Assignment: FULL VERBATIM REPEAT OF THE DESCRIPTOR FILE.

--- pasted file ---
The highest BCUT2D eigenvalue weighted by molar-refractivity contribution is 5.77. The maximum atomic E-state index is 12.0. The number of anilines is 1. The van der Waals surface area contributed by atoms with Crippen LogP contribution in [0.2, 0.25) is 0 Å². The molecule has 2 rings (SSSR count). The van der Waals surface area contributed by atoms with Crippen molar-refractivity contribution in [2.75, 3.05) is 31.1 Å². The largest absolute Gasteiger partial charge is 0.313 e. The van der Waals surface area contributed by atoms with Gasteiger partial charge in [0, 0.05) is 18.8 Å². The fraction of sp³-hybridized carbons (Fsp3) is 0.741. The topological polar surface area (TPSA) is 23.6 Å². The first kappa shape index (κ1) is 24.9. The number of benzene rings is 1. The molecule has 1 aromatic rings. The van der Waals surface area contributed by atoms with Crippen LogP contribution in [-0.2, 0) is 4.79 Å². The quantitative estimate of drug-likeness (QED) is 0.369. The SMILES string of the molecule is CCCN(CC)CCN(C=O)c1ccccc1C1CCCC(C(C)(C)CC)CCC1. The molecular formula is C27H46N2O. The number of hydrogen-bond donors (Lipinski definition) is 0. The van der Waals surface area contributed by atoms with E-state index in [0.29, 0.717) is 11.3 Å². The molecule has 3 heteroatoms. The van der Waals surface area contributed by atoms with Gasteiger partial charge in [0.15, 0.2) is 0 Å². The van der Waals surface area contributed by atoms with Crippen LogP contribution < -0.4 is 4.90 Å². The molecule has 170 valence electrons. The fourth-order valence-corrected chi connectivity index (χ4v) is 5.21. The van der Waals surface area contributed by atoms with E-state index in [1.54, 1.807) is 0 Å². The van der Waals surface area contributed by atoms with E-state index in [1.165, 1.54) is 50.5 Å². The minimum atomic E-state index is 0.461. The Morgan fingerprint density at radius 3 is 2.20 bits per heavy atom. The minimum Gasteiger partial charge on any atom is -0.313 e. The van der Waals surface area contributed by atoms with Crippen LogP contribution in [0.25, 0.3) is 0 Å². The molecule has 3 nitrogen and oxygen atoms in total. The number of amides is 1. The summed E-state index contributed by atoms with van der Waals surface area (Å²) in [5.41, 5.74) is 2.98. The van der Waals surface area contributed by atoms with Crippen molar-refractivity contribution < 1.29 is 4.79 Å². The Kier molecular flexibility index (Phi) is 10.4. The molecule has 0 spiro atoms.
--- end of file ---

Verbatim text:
The highest BCUT2D eigenvalue weighted by molar-refractivity contribution is 5.77. The maximum atomic E-state index is 12.0. The number of anilines is 1. The van der Waals surface area contributed by atoms with Crippen LogP contribution in [0.2, 0.25) is 0 Å². The molecule has 2 rings (SSSR count). The van der Waals surface area contributed by atoms with Crippen molar-refractivity contribution in [2.75, 3.05) is 31.1 Å². The largest absolute Gasteiger partial charge is 0.313 e. The van der Waals surface area contributed by atoms with Gasteiger partial charge in [0, 0.05) is 18.8 Å². The fraction of sp³-hybridized carbons (Fsp3) is 0.741. The topological polar surface area (TPSA) is 23.6 Å². The first kappa shape index (κ1) is 24.9. The number of benzene rings is 1. The molecule has 1 aromatic rings. The van der Waals surface area contributed by atoms with Crippen LogP contribution in [-0.2, 0) is 4.79 Å². The quantitative estimate of drug-likeness (QED) is 0.369. The SMILES string of the molecule is CCCN(CC)CCN(C=O)c1ccccc1C1CCCC(C(C)(C)CC)CCC1. The molecular formula is C27H46N2O. The number of hydrogen-bond donors (Lipinski definition) is 0. The van der Waals surface area contributed by atoms with E-state index in [0.29, 0.717) is 11.3 Å². The molecule has 3 heteroatoms. The van der Waals surface area contributed by atoms with Gasteiger partial charge in [0.15, 0.2) is 0 Å². The van der Waals surface area contributed by atoms with Crippen LogP contribution < -0.4 is 4.90 Å². The molecule has 170 valence electrons. The fourth-order valence-corrected chi connectivity index (χ4v) is 5.21. The van der Waals surface area contributed by atoms with E-state index in [1.54, 1.807) is 0 Å². The van der Waals surface area contributed by atoms with E-state index in [1.165, 1.54) is 50.5 Å². The minimum atomic E-state index is 0.461. The Morgan fingerprint density at radius 3 is 2.20 bits per heavy atom. The minimum Gasteiger partial charge on any atom is -0.313 e. The van der Waals surface area contributed by atoms with Crippen LogP contribution in [0.25, 0.3) is 0 Å². The molecule has 3 nitrogen and oxygen atoms in total. The number of amides is 1. The summed E-state index contributed by atoms with van der Waals surface area (Å²) in [5.41, 5.74) is 2.98. The van der Waals surface area contributed by atoms with Crippen molar-refractivity contribution < 1.29 is 4.79 Å². The Kier molecular flexibility index (Phi) is 10.4. The molecule has 0 spiro atoms.